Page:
I always thought duckpin bowling was an old New England thing, found more frequently in Massachusetts. We had both candlepin and duckpin in my town, but only one of the latter, in a dingey basement downtown where our mothers wouldn't let us go. Because who knew what might happen to you there, they said, leaving us to use our imaginations what horror that might be. I always figured she meant some creep would rub our shoulders and ask us to look at some pictures in the back, but she may have just meant we'd catch some disease.
Guys liked candlepin because you could get higher scores, occasionally breaking 100 even as a kid; the longer pins would fly into the others and knock down a few extras. I heard of people breaking 100 in duckpin, or more likely, read of those scores on the bulletin boards and plaques at the alleys, but I don't think I ever saw anyone do it. They played about equal amounts of candlepin and duckpin in MA. I suppose it was a town-by-town thing, but duckpin was generally the older, downtown places. In Maine I once played a kind of duckpin that had thick bands around the fattest part, and those fell down a little easier. But even more than candlepin, you had to really whale that sucker down the alley at high speed. Those cute scenes with the tenpin balls, where a little kid rolls a ball slowly down the lane and lucks into a strike, the pins falling into each other one-by-one? That seldom happens in candlepin, and never in duckpin. A frustrating game.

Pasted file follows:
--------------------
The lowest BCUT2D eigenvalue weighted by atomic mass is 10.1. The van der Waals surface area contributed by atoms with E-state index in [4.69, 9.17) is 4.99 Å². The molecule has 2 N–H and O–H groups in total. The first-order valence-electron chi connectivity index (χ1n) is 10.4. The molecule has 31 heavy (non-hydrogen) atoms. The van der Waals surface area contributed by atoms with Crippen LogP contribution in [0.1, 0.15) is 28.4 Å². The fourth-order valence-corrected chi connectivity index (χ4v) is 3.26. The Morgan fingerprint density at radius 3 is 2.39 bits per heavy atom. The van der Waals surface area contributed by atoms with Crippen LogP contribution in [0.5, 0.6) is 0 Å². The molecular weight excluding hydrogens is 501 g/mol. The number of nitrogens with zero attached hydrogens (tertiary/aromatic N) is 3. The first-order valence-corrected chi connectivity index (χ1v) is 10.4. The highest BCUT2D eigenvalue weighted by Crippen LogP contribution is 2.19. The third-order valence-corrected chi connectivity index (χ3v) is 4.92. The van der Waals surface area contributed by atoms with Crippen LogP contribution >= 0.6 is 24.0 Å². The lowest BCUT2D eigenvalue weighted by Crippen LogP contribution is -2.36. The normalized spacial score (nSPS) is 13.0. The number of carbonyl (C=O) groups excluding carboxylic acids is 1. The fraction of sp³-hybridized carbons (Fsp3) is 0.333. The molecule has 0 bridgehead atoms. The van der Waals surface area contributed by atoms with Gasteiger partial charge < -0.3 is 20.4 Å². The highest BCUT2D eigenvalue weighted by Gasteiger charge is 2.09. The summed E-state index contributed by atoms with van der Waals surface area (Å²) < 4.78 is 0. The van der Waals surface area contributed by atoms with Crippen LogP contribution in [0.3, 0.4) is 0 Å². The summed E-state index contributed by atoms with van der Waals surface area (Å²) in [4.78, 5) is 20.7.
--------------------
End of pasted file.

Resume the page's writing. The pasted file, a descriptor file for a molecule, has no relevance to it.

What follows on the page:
I wondered, for no particular reason, whether duckpin bowling still existed. Isn't wikipedia great? How did we ever answer such questions before? It is still played in MD, and at a few spots in MA, including in Billerica. Which figures, if you know Billerica. Maryland claims to have had the game first, but apparently earlier Massachusetts references have been found back to 1893. And - that type of duckpin with the rubber bands is still played in Quebec. So I wasn't imagining that.
Yep. That was about how interesting it was in real life, too. The pinsetter and ball-return mechanisms were about as interesting as the game itself. If you were with your friends, it was a nice social game. If you went with day camp and got stuck with jerks by random assignment, it could be pretty deadly.